Philosophers on Philosophy
Experimental Philosophy As An Elephant
Mark Phelan dismisses common misconceptions of Experimental Philosophy.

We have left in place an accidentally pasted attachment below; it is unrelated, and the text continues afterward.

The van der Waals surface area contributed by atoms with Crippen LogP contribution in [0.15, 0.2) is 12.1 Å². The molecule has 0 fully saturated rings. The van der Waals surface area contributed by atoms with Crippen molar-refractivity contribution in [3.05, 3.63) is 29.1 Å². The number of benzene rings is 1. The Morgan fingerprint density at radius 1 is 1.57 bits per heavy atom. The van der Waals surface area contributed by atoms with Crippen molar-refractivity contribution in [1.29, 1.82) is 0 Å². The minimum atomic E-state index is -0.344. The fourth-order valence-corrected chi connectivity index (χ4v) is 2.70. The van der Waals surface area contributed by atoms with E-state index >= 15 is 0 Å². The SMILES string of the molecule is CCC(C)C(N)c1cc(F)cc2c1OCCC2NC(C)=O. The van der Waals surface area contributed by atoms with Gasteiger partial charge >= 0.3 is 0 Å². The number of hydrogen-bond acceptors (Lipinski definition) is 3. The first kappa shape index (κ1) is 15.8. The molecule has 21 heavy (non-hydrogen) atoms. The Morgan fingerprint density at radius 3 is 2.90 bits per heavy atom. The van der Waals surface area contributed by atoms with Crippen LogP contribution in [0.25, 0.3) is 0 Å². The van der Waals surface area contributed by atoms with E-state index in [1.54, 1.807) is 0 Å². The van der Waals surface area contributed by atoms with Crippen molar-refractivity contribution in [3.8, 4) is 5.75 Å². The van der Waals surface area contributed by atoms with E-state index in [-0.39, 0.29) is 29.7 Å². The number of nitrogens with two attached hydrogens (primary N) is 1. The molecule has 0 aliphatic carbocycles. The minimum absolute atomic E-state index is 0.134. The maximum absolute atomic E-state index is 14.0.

Experimental philosophy is a recent movement that attempts to use experimental methods to cast light on philosophical problems. The difficulty in saying anything more detailed about the movement is that it is large and still developing. But the failure to offer a more complete specification has often left the movement’s observers to characterize it as something less than it is. If experimental philosophy is a growing elephant, then observers of it have resembled the proverbial blind men, feeling aspects of the elephant, then describing what they’ve felt in a variety of incommensurate ways – as a rope when feeling the tail, a tree trunk when feeling a leg, etc – each false idea formed from an incomplete perception. Here I’ll try to offer more insight into the nature of experimental philosophy by introducing four common characterizations of the movement, and describing ways in which practitioners of experimental philosophy have superseded each characterization.